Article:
Deeply concern for the future of this country is warranted if legitimately toxic and unrealistic expectations continue to dictate activism. Taking breaks from consuming media and posting responses to current events needs to be normalized as a biological need - instead of looked down upon as being lazy or apathetic - in order to prevent emotional deterioration, mistreatment of others, and illogical radicalization. Mantras like “silenc

e is violence” and “in the age of information, ignorance is a choice” can’t be accepted anymore: they set people up for (1) failure to be adequate in their ability to recite the names of every perceived victim of racism, power-abusing police officer or politician, not-woke-enough public figure, and (2) compassion fatigue that takes a personal toll and damages a person’s relationships.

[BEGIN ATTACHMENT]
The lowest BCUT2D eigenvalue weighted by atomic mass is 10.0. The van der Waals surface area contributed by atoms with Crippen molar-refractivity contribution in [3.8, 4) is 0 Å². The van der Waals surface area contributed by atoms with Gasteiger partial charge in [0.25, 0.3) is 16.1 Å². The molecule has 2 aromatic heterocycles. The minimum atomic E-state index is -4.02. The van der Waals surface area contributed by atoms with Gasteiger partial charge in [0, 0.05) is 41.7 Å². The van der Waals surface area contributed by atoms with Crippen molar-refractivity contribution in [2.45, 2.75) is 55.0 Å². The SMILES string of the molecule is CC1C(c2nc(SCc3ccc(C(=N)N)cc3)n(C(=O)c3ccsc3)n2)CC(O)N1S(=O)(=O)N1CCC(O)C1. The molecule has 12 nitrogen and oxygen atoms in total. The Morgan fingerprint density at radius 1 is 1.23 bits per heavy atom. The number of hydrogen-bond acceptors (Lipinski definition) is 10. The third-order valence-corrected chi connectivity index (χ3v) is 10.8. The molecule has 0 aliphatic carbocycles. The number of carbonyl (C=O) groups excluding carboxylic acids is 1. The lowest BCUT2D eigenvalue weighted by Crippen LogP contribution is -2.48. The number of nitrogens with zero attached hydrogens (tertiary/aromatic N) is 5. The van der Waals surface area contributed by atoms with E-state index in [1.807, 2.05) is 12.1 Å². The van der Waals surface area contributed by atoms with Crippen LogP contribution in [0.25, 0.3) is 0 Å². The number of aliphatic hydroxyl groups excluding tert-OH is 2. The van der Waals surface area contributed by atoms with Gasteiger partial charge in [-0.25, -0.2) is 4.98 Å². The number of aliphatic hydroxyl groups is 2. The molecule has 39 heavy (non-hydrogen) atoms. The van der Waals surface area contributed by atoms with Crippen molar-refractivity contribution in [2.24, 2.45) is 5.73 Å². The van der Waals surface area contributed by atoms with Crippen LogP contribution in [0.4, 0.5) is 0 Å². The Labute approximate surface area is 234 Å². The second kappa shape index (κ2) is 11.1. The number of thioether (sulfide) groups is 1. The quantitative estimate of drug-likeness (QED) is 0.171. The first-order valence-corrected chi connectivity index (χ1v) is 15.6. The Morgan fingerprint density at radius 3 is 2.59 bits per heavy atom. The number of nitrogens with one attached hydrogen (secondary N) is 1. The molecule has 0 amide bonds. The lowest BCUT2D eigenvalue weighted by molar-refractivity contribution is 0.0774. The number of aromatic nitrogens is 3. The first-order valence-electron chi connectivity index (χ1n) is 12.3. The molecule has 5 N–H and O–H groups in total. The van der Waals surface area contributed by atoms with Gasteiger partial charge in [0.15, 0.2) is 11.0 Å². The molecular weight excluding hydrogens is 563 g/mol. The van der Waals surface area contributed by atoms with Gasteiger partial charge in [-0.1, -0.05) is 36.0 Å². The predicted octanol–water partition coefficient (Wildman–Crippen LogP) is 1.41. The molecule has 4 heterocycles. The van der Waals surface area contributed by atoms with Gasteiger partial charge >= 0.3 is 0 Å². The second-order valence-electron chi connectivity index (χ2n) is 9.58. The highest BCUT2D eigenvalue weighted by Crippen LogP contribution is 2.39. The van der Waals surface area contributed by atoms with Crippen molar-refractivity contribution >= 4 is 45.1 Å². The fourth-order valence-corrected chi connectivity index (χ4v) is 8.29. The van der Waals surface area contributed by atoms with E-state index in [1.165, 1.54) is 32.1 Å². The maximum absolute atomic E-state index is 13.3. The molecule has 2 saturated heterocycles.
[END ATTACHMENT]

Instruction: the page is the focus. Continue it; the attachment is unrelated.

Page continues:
Ideally, our reserves of empathy should be redirected towards bridging gaps rather than reinforcing in-group biases, so that more of our limited energy goes moving together towards a shared vision of progress, rather than retreating further into our respective ideological corners in a delusion of complete self righteousness.